Collection structure

A collection is a simple data structure. None of the directories are required unless you have specific content that belongs in one of them. A collection does require a galaxy.yml file at the root level of the collection. This file contains all of the metadata that Galaxy and other tools need in order to package, build and publish the collection.

Collection directories and files

A collection can contain these directories and files:

├── docs/
├── galaxy.yml
├── meta/
│   └── runtime.yml
├── plugins/
│   ├── modules/
│   │   └──
│   ├── inventory/
│   └── .../
├── roles/
│   ├── role1/
│   ├── role2/
│   └── .../
├── playbooks/
│   ├── files/
│   ├── vars/
│   ├── templates/
│   └── tasks/
└── tests/


  • Ansible only accepts .md extensions for the README file and any files in the /docs folder.

  • See the ansible-collections GitHub Org for examples of collection structure.

  • Not all directories are currently in use. Those are placeholders for future features.


A collection must have a galaxy.yml file that contains the necessary information to build a collection artifact. See Collection Galaxy metadata structure for details.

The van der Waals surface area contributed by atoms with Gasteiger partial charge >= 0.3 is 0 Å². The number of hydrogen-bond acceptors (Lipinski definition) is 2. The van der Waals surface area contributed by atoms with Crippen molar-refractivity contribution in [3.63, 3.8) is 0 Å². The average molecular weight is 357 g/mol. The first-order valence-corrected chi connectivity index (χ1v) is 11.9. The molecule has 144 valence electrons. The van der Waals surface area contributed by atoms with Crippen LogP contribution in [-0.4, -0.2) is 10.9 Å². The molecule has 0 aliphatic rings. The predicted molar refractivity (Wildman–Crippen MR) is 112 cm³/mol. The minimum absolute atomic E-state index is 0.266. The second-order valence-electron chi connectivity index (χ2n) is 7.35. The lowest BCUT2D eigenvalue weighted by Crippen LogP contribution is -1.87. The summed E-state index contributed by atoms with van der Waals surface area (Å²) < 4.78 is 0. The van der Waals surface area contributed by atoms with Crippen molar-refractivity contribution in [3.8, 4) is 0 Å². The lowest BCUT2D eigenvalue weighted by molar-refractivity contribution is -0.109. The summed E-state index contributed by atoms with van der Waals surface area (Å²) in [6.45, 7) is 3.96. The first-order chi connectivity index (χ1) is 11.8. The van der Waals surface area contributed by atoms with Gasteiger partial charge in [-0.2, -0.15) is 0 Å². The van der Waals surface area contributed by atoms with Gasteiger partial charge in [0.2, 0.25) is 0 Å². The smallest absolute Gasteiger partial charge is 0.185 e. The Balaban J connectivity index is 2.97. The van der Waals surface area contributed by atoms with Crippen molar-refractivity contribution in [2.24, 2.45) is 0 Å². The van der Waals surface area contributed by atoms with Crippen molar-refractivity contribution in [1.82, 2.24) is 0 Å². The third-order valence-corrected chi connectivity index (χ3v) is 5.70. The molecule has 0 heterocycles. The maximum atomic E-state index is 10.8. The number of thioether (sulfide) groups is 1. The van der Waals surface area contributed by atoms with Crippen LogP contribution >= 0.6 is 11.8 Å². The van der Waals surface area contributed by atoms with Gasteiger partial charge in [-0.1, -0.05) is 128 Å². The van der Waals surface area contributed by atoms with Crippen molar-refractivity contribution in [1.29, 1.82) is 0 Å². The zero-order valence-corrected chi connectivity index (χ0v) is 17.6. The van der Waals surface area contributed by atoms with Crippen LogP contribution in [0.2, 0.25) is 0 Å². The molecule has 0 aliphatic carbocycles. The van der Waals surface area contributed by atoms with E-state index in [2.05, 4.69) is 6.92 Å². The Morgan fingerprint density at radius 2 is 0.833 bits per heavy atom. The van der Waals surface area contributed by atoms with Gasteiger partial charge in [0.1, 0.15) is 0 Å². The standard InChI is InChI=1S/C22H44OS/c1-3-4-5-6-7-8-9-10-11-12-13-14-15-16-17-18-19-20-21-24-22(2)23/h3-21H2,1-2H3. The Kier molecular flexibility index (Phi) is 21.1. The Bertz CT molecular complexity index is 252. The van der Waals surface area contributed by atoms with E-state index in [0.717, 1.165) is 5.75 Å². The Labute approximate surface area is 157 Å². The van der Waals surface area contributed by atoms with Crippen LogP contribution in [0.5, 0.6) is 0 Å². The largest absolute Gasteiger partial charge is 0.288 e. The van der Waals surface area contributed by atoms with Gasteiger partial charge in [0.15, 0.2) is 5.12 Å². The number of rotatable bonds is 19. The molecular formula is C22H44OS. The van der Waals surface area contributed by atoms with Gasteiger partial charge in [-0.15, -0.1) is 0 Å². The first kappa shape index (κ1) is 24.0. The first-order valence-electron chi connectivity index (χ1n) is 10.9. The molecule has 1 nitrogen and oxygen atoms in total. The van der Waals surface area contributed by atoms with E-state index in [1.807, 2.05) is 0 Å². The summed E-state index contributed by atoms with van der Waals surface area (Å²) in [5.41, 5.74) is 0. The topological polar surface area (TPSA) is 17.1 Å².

docs directory

Use the docs folder to describe how to use the roles and plugins the collection provides, role requirements, and so on.

For certified collections, Automation Hub displays documents written in markdown in the main docs directory with no subdirectories. This will not display on

For community collections included in the Ansible PyPI package, displays documents written in reStructuredText (.rst) in a docsite/rst/ subdirectory. Define the structure of your extra documentation in docs/docsite/extra-docs.yml:

- title: Scenario Guide
    - scenario_guide

The index page of the documentation for your collection displays the title you define in docs/docsite/extra-docs.yml with a link to your extra documentation. For an example, see the community.docker collection repo and the community.docker collection documentation.

Plugin and module documentation

Keep the specific documentation for plugins and modules embedded as Python docstrings. Use ansible-doc to view documentation for plugins inside a collection:

ansible-doc -t lookup my_namespace.my_collection.lookup1

The ansible-doc command requires the fully qualified collection name (FQCN) to display specific plugin documentation. In this example, my_namespace is the Galaxy namespace and my_collection is the collection name within that namespace.